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When cash is short, branding may be way to stem brain drain

Higher pay is not Taiwan's best recourse against the brain drain.

Earlier this month at the Academia Sinica, President Ma Ying-jeou pledged to boost salaries for professors and subsidies for overseas study, saying the battle for global talent is a matter of “national security.”

It's an echo of Deputy Minister Pan Shih-wei of the Council of Labor Affairs (CLA), who in April cited low workplace wages as the “main reason” that Taiwan is failing to attract and retain talent.

“The problem lies with enterprises that are unwilling to raise salaries for their staff members,” said Pan.

But winning at the global talent grab on the strength of cash is a headache-inducing prospect.

National Taiwan University (NTU) — the nation's premier and arguably best-subsidized school — offers new assistant professors NT$1 million a year, a princely sum in a nation where the average annual income per worker is about NT$500,000.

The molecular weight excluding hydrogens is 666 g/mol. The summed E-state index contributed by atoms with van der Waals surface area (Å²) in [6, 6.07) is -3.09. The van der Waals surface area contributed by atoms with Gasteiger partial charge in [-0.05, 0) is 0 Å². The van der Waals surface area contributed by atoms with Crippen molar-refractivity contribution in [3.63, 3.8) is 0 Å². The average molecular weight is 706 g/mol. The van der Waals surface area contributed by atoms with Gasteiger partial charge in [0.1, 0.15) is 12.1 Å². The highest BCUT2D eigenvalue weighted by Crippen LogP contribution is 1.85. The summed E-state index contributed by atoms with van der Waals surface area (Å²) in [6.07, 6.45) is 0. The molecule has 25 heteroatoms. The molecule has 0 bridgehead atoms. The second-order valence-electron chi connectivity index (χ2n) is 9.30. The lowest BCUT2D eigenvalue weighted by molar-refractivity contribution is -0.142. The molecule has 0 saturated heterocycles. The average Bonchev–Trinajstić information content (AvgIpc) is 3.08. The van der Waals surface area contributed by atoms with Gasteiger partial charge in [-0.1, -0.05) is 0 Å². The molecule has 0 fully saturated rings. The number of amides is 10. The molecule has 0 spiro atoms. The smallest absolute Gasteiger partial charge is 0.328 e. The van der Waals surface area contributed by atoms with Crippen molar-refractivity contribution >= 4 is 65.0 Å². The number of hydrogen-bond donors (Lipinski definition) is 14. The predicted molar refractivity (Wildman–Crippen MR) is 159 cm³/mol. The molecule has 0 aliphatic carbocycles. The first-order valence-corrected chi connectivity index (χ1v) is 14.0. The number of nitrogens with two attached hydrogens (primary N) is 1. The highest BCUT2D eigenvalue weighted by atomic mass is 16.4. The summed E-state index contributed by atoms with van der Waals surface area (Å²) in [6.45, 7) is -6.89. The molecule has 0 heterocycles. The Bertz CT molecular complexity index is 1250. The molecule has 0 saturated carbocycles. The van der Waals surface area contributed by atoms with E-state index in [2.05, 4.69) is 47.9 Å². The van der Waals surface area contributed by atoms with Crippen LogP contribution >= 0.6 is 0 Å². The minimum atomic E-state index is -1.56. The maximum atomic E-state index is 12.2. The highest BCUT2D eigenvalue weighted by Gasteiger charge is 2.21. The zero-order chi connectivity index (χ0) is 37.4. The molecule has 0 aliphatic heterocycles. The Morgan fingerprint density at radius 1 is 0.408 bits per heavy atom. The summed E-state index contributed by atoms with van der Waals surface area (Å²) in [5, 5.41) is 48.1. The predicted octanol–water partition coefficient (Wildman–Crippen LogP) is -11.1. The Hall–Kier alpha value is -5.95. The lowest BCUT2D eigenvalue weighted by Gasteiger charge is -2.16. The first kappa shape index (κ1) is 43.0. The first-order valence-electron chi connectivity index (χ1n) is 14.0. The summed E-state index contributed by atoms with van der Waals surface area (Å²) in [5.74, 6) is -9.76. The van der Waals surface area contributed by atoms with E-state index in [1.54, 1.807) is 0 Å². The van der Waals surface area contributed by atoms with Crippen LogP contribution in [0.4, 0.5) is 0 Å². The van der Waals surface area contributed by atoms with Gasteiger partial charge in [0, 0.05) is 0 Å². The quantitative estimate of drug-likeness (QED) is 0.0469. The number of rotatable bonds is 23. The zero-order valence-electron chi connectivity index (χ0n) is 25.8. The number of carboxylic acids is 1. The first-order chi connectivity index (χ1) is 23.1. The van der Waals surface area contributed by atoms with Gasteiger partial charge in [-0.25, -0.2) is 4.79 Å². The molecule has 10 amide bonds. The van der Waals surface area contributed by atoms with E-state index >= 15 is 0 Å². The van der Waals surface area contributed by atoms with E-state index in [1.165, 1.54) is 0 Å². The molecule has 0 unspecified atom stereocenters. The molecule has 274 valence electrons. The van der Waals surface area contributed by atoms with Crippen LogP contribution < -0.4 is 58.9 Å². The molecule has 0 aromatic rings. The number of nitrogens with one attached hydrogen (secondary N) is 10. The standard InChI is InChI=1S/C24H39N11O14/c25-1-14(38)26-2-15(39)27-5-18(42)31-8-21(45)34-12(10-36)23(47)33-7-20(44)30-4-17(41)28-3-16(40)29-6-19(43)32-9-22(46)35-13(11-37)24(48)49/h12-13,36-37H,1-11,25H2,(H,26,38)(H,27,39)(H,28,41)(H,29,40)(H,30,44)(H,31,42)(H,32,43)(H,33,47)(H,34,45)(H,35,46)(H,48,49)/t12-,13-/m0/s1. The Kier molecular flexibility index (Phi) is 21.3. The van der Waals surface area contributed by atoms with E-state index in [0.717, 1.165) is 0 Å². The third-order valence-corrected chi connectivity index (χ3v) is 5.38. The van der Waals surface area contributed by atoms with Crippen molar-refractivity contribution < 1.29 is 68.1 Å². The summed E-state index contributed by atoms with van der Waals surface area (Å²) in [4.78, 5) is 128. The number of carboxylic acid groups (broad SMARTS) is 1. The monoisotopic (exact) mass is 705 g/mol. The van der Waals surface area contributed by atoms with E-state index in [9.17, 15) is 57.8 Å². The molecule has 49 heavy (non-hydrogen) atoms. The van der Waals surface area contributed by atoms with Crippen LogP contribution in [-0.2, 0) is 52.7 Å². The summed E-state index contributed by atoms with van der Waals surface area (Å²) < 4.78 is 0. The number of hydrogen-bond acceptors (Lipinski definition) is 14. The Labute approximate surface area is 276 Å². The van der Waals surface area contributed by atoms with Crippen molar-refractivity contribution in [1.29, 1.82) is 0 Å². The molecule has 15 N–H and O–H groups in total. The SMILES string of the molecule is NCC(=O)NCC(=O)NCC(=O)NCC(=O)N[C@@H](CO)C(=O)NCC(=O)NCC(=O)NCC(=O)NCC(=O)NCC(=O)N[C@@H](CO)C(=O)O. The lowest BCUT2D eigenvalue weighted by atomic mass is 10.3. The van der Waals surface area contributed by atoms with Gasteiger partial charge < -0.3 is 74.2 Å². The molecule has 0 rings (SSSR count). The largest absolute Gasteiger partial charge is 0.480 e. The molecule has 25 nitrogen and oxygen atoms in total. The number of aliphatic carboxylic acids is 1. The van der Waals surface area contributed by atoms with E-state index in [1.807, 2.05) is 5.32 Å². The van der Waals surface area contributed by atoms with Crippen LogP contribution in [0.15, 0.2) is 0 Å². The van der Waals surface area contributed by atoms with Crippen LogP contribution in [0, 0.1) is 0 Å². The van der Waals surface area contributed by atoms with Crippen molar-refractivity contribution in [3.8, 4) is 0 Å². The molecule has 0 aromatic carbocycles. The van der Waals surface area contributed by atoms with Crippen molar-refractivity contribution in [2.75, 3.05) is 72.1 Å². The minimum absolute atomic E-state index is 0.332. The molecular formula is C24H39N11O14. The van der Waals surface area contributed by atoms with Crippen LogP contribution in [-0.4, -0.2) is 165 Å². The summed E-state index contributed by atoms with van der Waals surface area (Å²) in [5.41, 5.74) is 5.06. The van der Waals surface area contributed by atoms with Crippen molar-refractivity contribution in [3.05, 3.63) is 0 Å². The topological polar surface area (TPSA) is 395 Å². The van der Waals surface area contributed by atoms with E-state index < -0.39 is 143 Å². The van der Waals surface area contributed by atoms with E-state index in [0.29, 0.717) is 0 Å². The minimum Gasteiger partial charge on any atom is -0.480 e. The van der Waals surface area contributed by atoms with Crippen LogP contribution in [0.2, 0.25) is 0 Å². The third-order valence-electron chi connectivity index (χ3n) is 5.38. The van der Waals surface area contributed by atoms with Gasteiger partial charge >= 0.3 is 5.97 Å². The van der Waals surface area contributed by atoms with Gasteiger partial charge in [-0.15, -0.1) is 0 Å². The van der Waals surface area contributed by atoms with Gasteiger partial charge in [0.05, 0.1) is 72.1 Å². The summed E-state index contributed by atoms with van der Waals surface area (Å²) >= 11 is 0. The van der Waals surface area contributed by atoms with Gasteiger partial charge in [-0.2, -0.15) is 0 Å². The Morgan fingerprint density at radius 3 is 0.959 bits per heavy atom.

But even that is barely competitive, reported Economics Department Chair Wang Hung-jen this February.

In 2010, six professorships opened up in the department. Two years of intense recruiting and stacked offers of salary incentives later, the university has filled only four. Meanwhile, the top-ranked National Chengchi University can't fill seats either. A semester's efforts resulted in recruiting just two professors for six vacancies at the College of Commerce, according to Associate Dean Samuel Chen.

Over the past 30 years, government policies to upgrade compensation and other conditions for overseas students have barely ticked up the return rate from 20 to 30 percent. The rate is also on a decline due to overcapacity at subsidized science parks, according to the Migration Policy Institute, an independent U.S.-based think tank.

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